If you ever meet John you’d take him for a hard working guy that likes to have fun. He is an introvert by nature that has succeeded at embracing networking. John is one of those guys that can pick-up the phone and bring more work in the door in one day than others do in a year. He has learned to succeed at networking not by perfecting his elevator speech or by collecting business cards, but through the knowledge that developing one strong relationship is better than developing a thousand acquaintances.
For years we have been told that extroverts are better networkers than introverts, and there is no doubt that would be true if networking was about getting more business cards than your competition. But networking isn’t about business cards; it’s about building relationships with the objective of helping others, knowing that as you help others they will in-turn help you. It is time we re-evaluate how we network and learn a few lessons from introverts on networking.
Introverts on Building Relationships
Relationships are the foundation of networking. Introverts and extroverts alike have a God given instinct to develop relationships. The difference is that introverts have fewer relationships, but those they have tend to be more meaningful than those of extroverts. Surprisingly, this innate focus on relationships is the primary thing that stifles extroverts’ success when networking. Introverts succeed because they concentrate on a small select group of relationships that are positioned to make them succeed.
Who would you rather network with: an introvert that is devoted to building a relationship with you and is constantly looking for ways to help you be successful, or an extrovert that knows everyone and treats you as just one of many?
Introverts on Helping Others
While relationships are the foundation of networking, helping people is the objective. For an introvert it is easy to focus on helping a small group of people by providing leads, referrals, information, and ideas to others. Extroverts may think they are helping hundreds of people, but in reality they are failing to focus on the key relationships that are poised to make them succeed. This broad approach leads to mediocre results, because it is strong relationships that truly become mutually beneficial. To succeed at networking, an extrovert needs to likewise develop a small group of key relationships.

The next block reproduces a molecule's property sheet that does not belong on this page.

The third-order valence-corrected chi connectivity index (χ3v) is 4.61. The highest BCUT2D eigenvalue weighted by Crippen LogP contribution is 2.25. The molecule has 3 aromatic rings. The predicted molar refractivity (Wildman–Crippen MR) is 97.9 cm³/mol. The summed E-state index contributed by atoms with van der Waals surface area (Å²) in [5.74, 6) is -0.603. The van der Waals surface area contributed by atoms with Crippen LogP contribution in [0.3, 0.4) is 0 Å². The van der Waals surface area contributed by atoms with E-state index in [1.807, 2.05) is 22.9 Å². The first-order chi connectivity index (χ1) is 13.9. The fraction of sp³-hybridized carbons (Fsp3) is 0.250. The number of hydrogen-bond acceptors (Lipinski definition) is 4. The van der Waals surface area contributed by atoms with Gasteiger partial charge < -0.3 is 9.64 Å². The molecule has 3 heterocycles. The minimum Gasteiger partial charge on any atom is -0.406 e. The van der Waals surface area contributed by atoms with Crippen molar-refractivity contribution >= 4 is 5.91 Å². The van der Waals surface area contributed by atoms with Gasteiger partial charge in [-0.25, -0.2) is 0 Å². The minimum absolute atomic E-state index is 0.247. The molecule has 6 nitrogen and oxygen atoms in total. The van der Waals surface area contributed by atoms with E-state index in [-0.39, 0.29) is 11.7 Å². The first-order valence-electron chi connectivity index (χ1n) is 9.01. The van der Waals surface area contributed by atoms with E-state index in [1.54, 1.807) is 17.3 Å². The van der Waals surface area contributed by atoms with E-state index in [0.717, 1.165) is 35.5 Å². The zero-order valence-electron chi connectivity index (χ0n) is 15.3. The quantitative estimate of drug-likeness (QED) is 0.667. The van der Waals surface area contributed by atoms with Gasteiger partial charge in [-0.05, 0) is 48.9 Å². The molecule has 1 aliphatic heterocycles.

Introverts on Small Groups
Why only focus on a small group of people? Because networking succeeds when it creates a sense of obligation and urgency between two people. When someone provides you with a lead or referral you have an innate desire to help them in return. If they provide you with ten leads and ten referrals a month, now you have developed a healthy obligation to help them. Most people perceive an obligation as a bad thing, yet introverts know that a strong sense of obligation is beneficial to developing a networking relationship. It creates urgency as both people work to help one another. The obligation that is developed by helping someone will keep you in the forefront of their mind, and them in the forefront of yours. As a result, both parties benefit as the relationship develops and they are actively motivated to help one another.
Success is based on your plan, not your relational tendencies
You are not going to succeed at networking just because you were born an extrovert. It is time to sit down and write out a list of your top ten key relationships that are poised to help you succeed. Then take those top ten relationships and start focusing on introvert networking; that is developing meaningful relationships with each of those people and focus on how you can help each of them succeed.
Article published in the June 2007 Edition of SMPS Marketer